In phonetics and phonology, an intervocalic consonant is a consonant that occurs in the middle of a word, between two vowels.
Labial consonants are consonants in which one or both lips are the active articulator.
In phonetics, labiodentals are consonants articulated with the lower lip and the upper teeth.
A lateral is an l-like consonant in which the airstream proceeds along the sides of the tongue, but it is blocked by the tongue from going through the middle of the mouth.
Linguistics is the scientific study of language, and involves an analysis of language form, language meaning, and language in context.
A mid vowel (or a true-mid vowel) is any in a class of vowel sounds used in some spoken languages.
In phonetics, a nasal, also called a nasal occlusive, nasal stop in contrast with a nasal fricative, or nasal continuant, is an occlusive consonant produced with a lowered velum, allowing air to escape freely through the nose.
The nominative case (abbreviated), subjective case, straight case or upright case is one of the grammatical cases of a noun or other part of speech, which generally marks the subject of a verb or the predicate noun or predicate adjective, as opposed to its object or other verb arguments.
An obstruent is a speech sound such as,, or that is formed by obstructing airflow.
Palatal consonants are consonants articulated with the body of the tongue raised against the hard palate (the middle part of the roof of the mouth).
The palatal nasal is a type of consonant, used in some spoken languages.
A phoneme is one of the units of sound (or gesture in the case of sign languages, see chereme) that distinguish one word from another in a particular language.
Phonetics (pronounced) is the branch of linguistics that studies the sounds of human speech, or—in the case of sign languages—the equivalent aspects of sign.
The phonological word or prosodic word (also called pword, PrWd; symbolised as ω) is a constituent in the phonological hierarchy higher than the syllable and the foot but lower than intonational phrase and the phonological phrase.
Phonology is a branch of linguistics concerned with the systematic organization of sounds in languages.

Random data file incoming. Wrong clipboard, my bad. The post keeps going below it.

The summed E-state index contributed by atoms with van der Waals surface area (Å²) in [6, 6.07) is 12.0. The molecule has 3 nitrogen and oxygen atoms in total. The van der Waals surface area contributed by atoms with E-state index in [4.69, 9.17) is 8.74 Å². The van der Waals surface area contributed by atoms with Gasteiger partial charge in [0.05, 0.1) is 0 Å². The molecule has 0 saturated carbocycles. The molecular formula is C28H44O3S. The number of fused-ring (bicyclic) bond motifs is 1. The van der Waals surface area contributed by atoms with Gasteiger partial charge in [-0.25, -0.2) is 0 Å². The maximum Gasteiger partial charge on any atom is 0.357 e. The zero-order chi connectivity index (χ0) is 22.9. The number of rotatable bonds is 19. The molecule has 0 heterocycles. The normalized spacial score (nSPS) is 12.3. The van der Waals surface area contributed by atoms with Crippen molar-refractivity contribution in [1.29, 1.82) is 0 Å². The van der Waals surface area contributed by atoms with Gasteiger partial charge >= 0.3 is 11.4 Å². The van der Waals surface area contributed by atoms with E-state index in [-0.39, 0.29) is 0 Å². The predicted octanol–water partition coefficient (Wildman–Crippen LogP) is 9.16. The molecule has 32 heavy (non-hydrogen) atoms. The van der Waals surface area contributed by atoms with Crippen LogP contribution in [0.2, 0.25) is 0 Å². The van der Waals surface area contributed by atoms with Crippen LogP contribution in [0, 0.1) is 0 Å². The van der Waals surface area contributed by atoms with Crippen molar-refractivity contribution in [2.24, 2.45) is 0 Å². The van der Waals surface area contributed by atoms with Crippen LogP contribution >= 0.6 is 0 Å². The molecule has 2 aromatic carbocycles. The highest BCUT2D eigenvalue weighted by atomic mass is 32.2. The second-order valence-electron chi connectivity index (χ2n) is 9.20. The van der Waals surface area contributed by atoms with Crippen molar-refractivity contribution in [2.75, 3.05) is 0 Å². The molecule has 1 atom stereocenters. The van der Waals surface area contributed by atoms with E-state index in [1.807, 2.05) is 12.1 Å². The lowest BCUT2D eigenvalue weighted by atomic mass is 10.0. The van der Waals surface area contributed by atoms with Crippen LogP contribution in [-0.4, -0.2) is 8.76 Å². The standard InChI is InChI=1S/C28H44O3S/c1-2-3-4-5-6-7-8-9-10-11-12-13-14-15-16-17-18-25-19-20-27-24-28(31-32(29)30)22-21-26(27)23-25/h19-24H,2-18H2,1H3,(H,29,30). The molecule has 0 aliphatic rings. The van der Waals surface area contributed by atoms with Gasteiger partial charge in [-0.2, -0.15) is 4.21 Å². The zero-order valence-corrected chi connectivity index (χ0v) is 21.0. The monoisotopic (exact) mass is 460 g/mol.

A pitch-accent language is a language that has word-accents—that is, where one syllable in a word or morpheme is more prominent than the others, but the accentuated syllable is indicated by a particular pitch contour (linguistic tones) rather than by stress.
In articulatory phonetics, the place of articulation (also point of articulation) of a consonant is the point of contact where an obstruction occurs in the vocal tract between an articulatory gesture, an active articulator (typically some part of the tongue), and a passive location (typically some part of the roof of the mouth).
The plural (sometimes abbreviated), in many languages, is one of the values of the grammatical category of number.
Postalveolar consonants (sometimes spelled post-alveolar) are consonants articulated with the tongue near or touching the back of the alveolar ridge, farther back in the mouth than the alveolar consonants, which are at the ridge itself but not as far back as the hard palate, the place of articulation for palatal consonants.
Prenasalized consonants are phonetic sequences of a nasal and an obstruent (or occasionally a non-nasal sonorant such as) that behave phonologically like single consonants.
A pulmonary alveolus (plural: alveoli, from Latin alveolus, "little cavity") is a hollow cavity found in the lung parenchyma, and is the basic unit of ventilation.
In phonetics, rhotic consonants, or "R-like" sounds, are liquid consonants that are traditionally represented orthographically by symbols derived from the Greek letter rho, including r in the Latin script and p in the Cyrillic script.
In phonetics and phonology, a semivowel or glide, also known as a non-syllabic vocoid, is a sound that is phonetically similar to a vowel sound but functions as the syllable boundary, rather than as the nucleus of a syllable.
In phonetics, a stop, also known as a plosive or oral occlusive, is a consonant in which the vocal tract is blocked so that all airflow ceases.
In linguistics, and particularly phonology, stress or accent is relative emphasis or prominence given to a certain syllable in a word, or to a certain word in a phrase or sentence.
The North Wind and the Sun is one of Aesop's Fables (Perry Index 46).
In phonetics, a trill is a consonantal sound produced by vibrations between the active articulator and passive articulator.
In linguistics, the ultima is the last syllable of a word, the penult is the next-to-last syllable, and the antepenult is third-from-last syllable.
The linguistic varieties of Modern Greek can be classified along two principal dimensions.
Velars are consonants articulated with the back part of the tongue (the dorsum) against the soft palate, the back part of the roof of the mouth (known also as the velum).
Voice is a term used in phonetics and phonology to characterize speech sounds (usually consonants).
In phonetics, voice onset time (VOT) is a feature of the production of stop consonants.
In linguistics, voicelessness is the property of sounds being pronounced without the larynx vibrating.